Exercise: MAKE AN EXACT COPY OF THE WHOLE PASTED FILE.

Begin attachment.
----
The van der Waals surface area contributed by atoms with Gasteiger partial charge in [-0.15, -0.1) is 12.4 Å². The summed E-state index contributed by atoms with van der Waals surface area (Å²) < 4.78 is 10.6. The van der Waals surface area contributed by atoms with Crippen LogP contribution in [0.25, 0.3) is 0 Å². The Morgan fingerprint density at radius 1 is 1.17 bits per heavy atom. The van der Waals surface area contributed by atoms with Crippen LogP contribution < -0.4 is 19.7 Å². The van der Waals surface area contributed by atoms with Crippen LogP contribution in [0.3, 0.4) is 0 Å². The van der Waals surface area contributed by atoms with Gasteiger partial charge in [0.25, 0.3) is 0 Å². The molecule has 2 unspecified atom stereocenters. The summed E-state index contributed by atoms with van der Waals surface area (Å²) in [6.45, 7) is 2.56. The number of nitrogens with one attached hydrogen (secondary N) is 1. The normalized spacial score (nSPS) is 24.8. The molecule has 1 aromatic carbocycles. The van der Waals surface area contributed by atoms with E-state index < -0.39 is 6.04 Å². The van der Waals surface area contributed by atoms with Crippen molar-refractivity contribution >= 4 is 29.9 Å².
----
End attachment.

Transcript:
The van der Waals surface area contributed by atoms with Gasteiger partial charge in [-0.15, -0.1) is 12.4 Å². The summed E-state index contributed by atoms with van der Waals surface area (Å²) < 4.78 is 10.6. The van der Waals surface area contributed by atoms with Crippen LogP contribution in [0.25, 0.3) is 0 Å². The Morgan fingerprint density at radius 1 is 1.17 bits per heavy atom. The van der Waals surface area contributed by atoms with Crippen LogP contribution < -0.4 is 19.7 Å². The van der Waals surface area contributed by atoms with Crippen LogP contribution in [0.3, 0.4) is 0 Å². The van der Waals surface area contributed by atoms with Gasteiger partial charge in [0.25, 0.3) is 0 Å². The molecule has 2 unspecified atom stereocenters. The summed E-state index contributed by atoms with van der Waals surface area (Å²) in [6.45, 7) is 2.56. The number of nitrogens with one attached hydrogen (secondary N) is 1. The normalized spacial score (nSPS) is 24.8. The molecule has 1 aromatic carbocycles. The van der Waals surface area contributed by atoms with E-state index < -0.39 is 6.04 Å². The van der Waals surface area contributed by atoms with Crippen molar-refractivity contribution >= 4 is 29.9 Å².